Entrepreneurship as worship

A Malay Muslim perspective

Farhana Sidek, Kathryn Pavlovich, Jenny Gibb

Research output: Contribution to journalArticle

Abstract

While Islam is the second largest religion in the world with 1.6 billion Muslims, there are variations in the interpretations of that law (i.e., Sharia). This diversity and variation may hold the key in explaining the different behaviours among Muslim entrepreneurs because of their views on the concept of work as worship. In this study, we examine how Malay entrepreneurs are guided in their sourcing and shaping of entrepreneurial opportunities through Shafii practice. Our contributions include identifying five central values that guided the participant’s sourcing of opportunities: Fardhu Kifayah (communal obligation), Wasatiyyah (balanced), Dakwah1 (the call of joining the good and forbidding the bad), Amanah (trust), and Barakah (blessings). We also contribute to the entrepreneurship literature by demonstrating how these macro-level values of worship gave the entrepreneurs confidence in creating their new ventures.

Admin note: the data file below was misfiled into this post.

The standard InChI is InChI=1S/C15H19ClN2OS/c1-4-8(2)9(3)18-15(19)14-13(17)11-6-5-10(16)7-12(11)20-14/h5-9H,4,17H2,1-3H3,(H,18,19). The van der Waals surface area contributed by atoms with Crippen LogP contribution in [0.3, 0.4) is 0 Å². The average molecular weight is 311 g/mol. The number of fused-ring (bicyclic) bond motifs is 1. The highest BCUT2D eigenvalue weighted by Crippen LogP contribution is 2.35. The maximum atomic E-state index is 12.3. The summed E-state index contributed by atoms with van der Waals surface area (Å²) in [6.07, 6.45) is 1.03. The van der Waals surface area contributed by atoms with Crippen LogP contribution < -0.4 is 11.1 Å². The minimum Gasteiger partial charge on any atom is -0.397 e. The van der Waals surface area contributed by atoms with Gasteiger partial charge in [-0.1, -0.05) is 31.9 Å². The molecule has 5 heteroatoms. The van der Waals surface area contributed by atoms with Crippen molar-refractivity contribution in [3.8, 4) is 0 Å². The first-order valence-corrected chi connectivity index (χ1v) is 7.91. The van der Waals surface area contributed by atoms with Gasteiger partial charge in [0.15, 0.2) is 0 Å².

Original languageEnglish
Pages (from-to)1-13
Number of pages13
JournalJournal of Management and Organization
DOIs
Publication statusAccepted/In press - 2 May 2018

Fingerprint

Entrepreneurs
Muslims
Entrepreneurship
Sourcing
Entrepreneurial opportunity
New ventures
Islam
Confidence
Obligation

Keywords

  • cultural values
  • entrepreneurship
  • qualitative methods
  • spirituality and religion

ASJC Scopus subject areas

  • Business and International Management
  • Organizational Behavior and Human Resource Management

Cite this

Entrepreneurship as worship : A Malay Muslim perspective. / Sidek, Farhana; Pavlovich, Kathryn; Gibb, Jenny.

In: Journal of Management and Organization, 02.05.2018, p. 1-13.

Research output: Contribution to journalArticle

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